In a 7–2 final vote in the Democratic House committee, a bill that would have required labeling any foods containing genetically modified ingredients was rejected by the state of Colorado last week.
According to the Denver Post, the decision came after "more than five hours of emotional testimony from mothers seeking labels and farmers saying the requirement would hurt them." In the end, the lawmakers "ultimately sided with farm groups" and agreed that the changes would need to be done on a federal level and not by an individual state.
Democratic Rep. Jeanne Labuda of Denver and the bill's sponsor, said consumers deserve to know more about how their food is produced. But she also admitted being unsure about whether or not a food label bill would pass on price increases to the consumer. Still, she said it's worthwhile as food has obviously changed in the years, citing the availability of fresh tomatoes in winter as an example, even though no commercial tomatoes are genetically modified.
Like California's Proposition 37 measure, which failed in last November's election, hopes were high for Colorado to pass the measure, particularly since the state just legalized the sale and recreational use of marijuana, making it the first state (along with Washington) to legalize the controversial plant that many believe have powerful medicinal properties.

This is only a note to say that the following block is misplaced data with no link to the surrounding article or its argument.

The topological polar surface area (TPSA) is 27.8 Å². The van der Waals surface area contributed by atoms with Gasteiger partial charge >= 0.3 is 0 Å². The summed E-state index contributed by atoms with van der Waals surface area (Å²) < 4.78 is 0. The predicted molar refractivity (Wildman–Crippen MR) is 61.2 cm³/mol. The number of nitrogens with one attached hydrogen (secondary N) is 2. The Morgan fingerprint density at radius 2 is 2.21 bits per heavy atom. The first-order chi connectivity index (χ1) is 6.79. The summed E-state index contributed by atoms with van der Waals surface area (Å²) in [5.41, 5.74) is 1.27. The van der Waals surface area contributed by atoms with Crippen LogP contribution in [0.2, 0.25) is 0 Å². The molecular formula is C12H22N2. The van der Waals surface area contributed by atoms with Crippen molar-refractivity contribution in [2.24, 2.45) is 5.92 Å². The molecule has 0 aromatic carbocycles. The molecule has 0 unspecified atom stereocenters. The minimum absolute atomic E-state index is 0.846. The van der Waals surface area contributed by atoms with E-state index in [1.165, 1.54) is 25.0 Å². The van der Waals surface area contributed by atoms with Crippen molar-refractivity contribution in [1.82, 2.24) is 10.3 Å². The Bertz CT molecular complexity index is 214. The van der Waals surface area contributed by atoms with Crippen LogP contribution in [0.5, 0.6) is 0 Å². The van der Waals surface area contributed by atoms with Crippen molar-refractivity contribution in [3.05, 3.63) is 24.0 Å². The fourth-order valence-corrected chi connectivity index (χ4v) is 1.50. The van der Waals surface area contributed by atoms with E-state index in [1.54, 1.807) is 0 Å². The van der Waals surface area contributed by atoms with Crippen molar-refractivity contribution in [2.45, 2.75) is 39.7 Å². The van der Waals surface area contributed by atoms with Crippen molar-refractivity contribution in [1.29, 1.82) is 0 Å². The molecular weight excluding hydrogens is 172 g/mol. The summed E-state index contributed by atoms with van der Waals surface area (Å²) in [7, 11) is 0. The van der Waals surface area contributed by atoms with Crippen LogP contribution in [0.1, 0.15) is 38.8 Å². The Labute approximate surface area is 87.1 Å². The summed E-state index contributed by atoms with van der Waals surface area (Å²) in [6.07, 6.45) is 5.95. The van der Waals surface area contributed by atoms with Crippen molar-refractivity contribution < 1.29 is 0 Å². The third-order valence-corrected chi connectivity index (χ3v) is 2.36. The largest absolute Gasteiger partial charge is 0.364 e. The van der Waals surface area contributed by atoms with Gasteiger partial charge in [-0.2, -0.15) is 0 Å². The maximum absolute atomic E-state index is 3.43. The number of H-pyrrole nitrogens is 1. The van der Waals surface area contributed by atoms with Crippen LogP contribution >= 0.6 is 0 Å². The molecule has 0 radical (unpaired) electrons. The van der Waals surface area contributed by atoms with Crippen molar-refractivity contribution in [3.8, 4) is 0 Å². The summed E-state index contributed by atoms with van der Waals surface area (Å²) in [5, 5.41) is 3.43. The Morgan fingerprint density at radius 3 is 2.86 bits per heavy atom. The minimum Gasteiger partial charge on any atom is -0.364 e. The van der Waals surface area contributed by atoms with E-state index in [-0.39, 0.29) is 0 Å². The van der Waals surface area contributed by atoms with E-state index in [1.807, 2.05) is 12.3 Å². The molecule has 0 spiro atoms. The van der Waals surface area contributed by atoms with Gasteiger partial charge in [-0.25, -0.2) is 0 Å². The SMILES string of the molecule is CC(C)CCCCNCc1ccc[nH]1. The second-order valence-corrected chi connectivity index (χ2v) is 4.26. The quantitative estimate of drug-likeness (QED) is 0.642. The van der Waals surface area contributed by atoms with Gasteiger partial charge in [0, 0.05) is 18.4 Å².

From the Organic Authority Files
The Post reports that one member of Colorado's Congress suggested a national labeling law for genetically engineered foods. Democratic Rep. Jared Polis said, "Consumers need the information."
More than 60 countries including much of Europe, Canada and Russia have restrictions or labeling requirements for foods that are genetically modified. Research continues to find human health and environmental risks connected with GMO crops.
The FDA is currently considering petitions on the issue and several more states are considering similar bills that could dramatically change the U.S. food system if passed. Currently, the Supreme Court is hearing arguments in the Bowman v. Monsanto case over the company's claim to patents on seeds.
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Image:Courtesy of GMOInside